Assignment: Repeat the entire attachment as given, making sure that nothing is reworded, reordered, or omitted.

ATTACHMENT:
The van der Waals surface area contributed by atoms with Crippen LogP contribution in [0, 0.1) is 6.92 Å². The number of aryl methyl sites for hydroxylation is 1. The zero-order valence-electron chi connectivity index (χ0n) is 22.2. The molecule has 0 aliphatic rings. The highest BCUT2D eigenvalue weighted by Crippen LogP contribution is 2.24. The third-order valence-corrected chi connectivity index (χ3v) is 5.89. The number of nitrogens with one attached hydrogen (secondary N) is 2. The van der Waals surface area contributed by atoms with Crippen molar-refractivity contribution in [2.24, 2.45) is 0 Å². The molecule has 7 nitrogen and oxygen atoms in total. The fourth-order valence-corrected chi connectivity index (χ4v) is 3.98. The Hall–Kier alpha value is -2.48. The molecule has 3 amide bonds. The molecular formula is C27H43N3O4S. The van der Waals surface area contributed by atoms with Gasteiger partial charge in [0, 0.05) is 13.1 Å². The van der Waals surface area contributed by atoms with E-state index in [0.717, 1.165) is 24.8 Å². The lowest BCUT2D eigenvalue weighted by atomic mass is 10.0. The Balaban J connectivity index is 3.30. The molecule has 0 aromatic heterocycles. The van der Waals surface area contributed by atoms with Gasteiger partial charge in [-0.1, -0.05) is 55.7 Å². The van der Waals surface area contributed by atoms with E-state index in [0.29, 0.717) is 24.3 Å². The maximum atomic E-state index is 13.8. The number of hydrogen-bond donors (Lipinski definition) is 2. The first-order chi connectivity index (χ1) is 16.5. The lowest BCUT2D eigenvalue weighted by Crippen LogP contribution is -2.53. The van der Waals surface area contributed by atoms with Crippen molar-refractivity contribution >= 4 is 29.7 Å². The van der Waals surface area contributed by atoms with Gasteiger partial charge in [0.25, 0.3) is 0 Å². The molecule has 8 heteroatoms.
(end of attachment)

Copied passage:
The van der Waals surface area contributed by atoms with Crippen LogP contribution in [0, 0.1) is 6.92 Å². The number of aryl methyl sites for hydroxylation is 1. The zero-order valence-electron chi connectivity index (χ0n) is 22.2. The molecule has 0 aliphatic rings. The highest BCUT2D eigenvalue weighted by Crippen LogP contribution is 2.24. The third-order valence-corrected chi connectivity index (χ3v) is 5.89. The number of nitrogens with one attached hydrogen (secondary N) is 2. The van der Waals surface area contributed by atoms with Crippen molar-refractivity contribution in [2.24, 2.45) is 0 Å². The molecule has 7 nitrogen and oxygen atoms in total. The fourth-order valence-corrected chi connectivity index (χ4v) is 3.98. The Hall–Kier alpha value is -2.48. The molecule has 3 amide bonds. The molecular formula is C27H43N3O4S. The van der Waals surface area contributed by atoms with Gasteiger partial charge in [0, 0.05) is 13.1 Å². The van der Waals surface area contributed by atoms with E-state index in [0.717, 1.165) is 24.8 Å². The lowest BCUT2D eigenvalue weighted by atomic mass is 10.0. The Balaban J connectivity index is 3.30. The molecule has 0 aromatic heterocycles. The van der Waals surface area contributed by atoms with Gasteiger partial charge in [-0.1, -0.05) is 55.7 Å². The van der Waals surface area contributed by atoms with E-state index in [0.29, 0.717) is 24.3 Å². The maximum atomic E-state index is 13.8. The number of hydrogen-bond donors (Lipinski definition) is 2. The first-order chi connectivity index (χ1) is 16.5. The lowest BCUT2D eigenvalue weighted by Crippen LogP contribution is -2.53. The van der Waals surface area contributed by atoms with Crippen molar-refractivity contribution >= 4 is 29.7 Å². The van der Waals surface area contributed by atoms with Gasteiger partial charge in [0.25, 0.3) is 0 Å². The molecule has 8 heteroatoms.